InSTEDD using GeoRSS in Disaster Response Tools

x-posted to the GeoRSS weblog

InSTEDD is an “NGO Startup” formed by Larry Brilliant in 2006, focused on building and distributing innovative technology for humanitarian response. Dr. Brilliant is now the head of Google.org, which provided seed funding for the organization. InSTEDD emerged from a year of relative quiet, releasing some simple and elegant tools. Their approach so far appears to be reuse of the best of Web 2.0 for humanitarian response.

SMS Geo-Chat builds location based chat on top of SMS, with visualization in Google Earth, and wider distribution of data with GeoRSS (hence the posting here). This is developed further in Contacts Nearby, which leverages the multi-modal communication of Twitter and the social network of Facebook.

If this sounds just a little like TwitterVision, it’s not surprising, I reckon the influence is there and that’s a very good thing; the innovation and ideas in this field are out there, and what’s really needed is a channel to get the clever hacks into the hands of responders. We’ve discussed and worked with GeoRSS for disaster response for a couple years (National Geographic had a good summary in 2006). There’s been discussions of Twitter in dsiaster response since it’s launch; SMS is the last communication channel to go down in an emergency, and the first to come back up. And Twitter is multi-modal, easily connecting SMS potentially to any other channel. These ideas had a good workout during the San Diego fires.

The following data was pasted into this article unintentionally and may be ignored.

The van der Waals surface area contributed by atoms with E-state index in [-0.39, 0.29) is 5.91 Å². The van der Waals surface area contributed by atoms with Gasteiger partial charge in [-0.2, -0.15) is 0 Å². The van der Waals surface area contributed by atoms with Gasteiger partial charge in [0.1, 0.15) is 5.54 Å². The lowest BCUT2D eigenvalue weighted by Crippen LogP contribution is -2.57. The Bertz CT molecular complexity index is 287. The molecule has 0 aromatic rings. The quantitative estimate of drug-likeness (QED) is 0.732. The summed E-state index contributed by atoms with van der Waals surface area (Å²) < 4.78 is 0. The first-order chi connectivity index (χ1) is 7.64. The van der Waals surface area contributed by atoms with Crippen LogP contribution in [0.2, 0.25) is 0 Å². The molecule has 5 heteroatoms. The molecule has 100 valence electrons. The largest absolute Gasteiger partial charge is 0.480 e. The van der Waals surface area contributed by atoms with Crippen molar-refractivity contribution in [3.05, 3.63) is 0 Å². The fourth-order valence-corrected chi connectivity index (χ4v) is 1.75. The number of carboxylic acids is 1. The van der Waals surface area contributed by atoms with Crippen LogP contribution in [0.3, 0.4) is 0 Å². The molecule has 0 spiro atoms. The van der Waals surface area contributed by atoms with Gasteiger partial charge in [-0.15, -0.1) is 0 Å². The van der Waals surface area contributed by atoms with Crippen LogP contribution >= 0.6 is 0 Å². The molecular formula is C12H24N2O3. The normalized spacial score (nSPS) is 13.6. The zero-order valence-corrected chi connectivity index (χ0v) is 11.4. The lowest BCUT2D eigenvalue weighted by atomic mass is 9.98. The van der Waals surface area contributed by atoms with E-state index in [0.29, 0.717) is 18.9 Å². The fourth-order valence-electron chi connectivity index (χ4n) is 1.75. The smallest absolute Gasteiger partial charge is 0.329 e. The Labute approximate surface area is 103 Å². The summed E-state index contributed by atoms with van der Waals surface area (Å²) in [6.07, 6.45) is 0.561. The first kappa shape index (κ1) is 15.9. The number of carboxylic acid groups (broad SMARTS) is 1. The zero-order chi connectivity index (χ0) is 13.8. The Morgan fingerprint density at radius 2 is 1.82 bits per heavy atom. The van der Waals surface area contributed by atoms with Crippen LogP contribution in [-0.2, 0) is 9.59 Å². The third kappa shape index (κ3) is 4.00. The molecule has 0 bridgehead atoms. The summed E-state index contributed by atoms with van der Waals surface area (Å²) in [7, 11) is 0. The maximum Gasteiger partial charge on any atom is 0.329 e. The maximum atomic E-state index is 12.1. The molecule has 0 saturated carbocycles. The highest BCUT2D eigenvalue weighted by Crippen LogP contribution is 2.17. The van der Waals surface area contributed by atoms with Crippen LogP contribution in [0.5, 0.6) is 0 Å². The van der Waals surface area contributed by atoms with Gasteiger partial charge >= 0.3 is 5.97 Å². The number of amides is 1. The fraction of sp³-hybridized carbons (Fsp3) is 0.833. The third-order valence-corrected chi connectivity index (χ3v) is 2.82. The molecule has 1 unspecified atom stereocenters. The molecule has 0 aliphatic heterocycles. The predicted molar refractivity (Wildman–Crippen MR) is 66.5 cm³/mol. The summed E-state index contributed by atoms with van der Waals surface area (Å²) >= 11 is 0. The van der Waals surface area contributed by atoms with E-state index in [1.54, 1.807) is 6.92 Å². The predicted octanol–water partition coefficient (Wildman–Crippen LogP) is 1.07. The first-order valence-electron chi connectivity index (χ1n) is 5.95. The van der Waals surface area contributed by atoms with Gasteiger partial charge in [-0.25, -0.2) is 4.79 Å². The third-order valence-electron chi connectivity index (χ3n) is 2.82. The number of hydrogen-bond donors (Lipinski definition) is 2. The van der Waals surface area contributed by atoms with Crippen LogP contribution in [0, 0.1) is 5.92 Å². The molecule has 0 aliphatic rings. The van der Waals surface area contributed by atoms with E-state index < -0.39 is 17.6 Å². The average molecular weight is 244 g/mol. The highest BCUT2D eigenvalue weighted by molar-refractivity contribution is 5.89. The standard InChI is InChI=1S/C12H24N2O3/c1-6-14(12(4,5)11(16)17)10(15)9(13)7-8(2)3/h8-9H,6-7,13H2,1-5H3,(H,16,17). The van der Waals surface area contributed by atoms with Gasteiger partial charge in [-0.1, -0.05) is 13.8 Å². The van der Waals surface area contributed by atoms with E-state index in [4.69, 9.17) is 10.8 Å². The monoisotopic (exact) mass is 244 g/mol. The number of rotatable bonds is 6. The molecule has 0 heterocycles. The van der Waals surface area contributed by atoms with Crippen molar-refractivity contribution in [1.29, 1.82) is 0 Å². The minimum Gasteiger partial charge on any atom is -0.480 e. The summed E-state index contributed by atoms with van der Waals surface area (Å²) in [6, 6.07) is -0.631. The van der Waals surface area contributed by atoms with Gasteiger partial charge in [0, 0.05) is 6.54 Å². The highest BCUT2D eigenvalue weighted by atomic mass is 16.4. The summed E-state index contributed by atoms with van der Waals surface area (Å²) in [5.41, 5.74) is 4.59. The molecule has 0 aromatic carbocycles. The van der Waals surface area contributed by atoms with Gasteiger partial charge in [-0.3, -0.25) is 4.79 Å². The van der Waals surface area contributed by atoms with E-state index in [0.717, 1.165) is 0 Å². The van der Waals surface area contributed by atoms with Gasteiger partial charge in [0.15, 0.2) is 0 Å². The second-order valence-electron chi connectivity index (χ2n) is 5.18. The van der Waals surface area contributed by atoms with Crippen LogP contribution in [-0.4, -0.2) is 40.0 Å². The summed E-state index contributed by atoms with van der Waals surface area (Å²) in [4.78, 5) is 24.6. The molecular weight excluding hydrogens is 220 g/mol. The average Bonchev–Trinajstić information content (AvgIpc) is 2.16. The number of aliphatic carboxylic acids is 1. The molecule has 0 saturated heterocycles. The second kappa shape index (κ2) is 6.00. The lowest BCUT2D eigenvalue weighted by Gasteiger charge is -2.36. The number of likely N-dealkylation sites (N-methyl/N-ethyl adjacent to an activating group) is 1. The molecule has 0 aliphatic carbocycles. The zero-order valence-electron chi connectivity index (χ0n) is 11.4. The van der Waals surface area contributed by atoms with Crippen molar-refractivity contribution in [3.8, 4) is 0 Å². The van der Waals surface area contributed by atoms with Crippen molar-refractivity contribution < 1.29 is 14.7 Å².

Just a couple critiques. The format they used to encode location in Twitter is “lat*lon*message”; rather than the nanoformats (“l:lat,lon”) used in TwitterVision and Bangladesh Boat Journey. I think nanoformats are potentially more flexible and already being used, so why invent a new format. Also, I’m not sure why they chose ASP.net to code their projects in — are most humanitarian response organizations running msft products? Or is it because some of the core team come from Microsoft? Hopefully there’s scope for full open source solutions in the future.